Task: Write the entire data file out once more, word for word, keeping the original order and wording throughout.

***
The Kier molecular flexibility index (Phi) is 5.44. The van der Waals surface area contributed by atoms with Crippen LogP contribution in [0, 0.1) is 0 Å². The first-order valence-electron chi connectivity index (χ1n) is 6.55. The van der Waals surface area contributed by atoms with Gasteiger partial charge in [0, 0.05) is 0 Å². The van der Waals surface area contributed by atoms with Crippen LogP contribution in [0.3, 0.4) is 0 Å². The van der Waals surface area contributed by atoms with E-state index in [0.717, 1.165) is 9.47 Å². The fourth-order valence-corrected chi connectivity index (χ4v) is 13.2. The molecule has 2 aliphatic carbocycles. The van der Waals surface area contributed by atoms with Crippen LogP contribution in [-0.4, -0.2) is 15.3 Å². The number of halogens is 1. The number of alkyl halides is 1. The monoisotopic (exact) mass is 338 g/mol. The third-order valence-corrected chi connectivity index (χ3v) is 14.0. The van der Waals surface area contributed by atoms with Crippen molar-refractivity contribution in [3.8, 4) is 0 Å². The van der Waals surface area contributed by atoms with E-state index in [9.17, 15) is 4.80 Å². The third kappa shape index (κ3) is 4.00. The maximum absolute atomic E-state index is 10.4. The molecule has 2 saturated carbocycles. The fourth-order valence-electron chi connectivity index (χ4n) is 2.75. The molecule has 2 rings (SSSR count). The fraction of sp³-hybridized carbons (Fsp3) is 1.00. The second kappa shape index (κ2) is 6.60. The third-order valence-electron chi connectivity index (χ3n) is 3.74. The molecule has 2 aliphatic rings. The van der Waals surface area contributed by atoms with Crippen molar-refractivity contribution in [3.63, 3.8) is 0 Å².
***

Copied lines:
The Kier molecular flexibility index (Phi) is 5.44. The van der Waals surface area contributed by atoms with Crippen LogP contribution in [0, 0.1) is 0 Å². The first-order valence-electron chi connectivity index (χ1n) is 6.55. The van der Waals surface area contributed by atoms with Gasteiger partial charge in [0, 0.05) is 0 Å². The van der Waals surface area contributed by atoms with Crippen LogP contribution in [0.3, 0.4) is 0 Å². The van der Waals surface area contributed by atoms with E-state index in [0.717, 1.165) is 9.47 Å². The fourth-order valence-corrected chi connectivity index (χ4v) is 13.2. The molecule has 2 aliphatic carbocycles. The van der Waals surface area contributed by atoms with Crippen LogP contribution in [-0.4, -0.2) is 15.3 Å². The number of halogens is 1. The number of alkyl halides is 1. The monoisotopic (exact) mass is 338 g/mol. The third-order valence-corrected chi connectivity index (χ3v) is 14.0. The van der Waals surface area contributed by atoms with Crippen molar-refractivity contribution in [3.8, 4) is 0 Å². The van der Waals surface area contributed by atoms with E-state index in [9.17, 15) is 4.80 Å². The third kappa shape index (κ3) is 4.00. The maximum absolute atomic E-state index is 10.4. The molecule has 2 saturated carbocycles. The fourth-order valence-electron chi connectivity index (χ4n) is 2.75. The molecule has 2 rings (SSSR count). The fraction of sp³-hybridized carbons (Fsp3) is 1.00. The second kappa shape index (κ2) is 6.60. The third-order valence-electron chi connectivity index (χ3n) is 3.74. The molecule has 2 aliphatic rings. The van der Waals surface area contributed by atoms with Crippen molar-refractivity contribution in [3.63, 3.8) is 0 Å².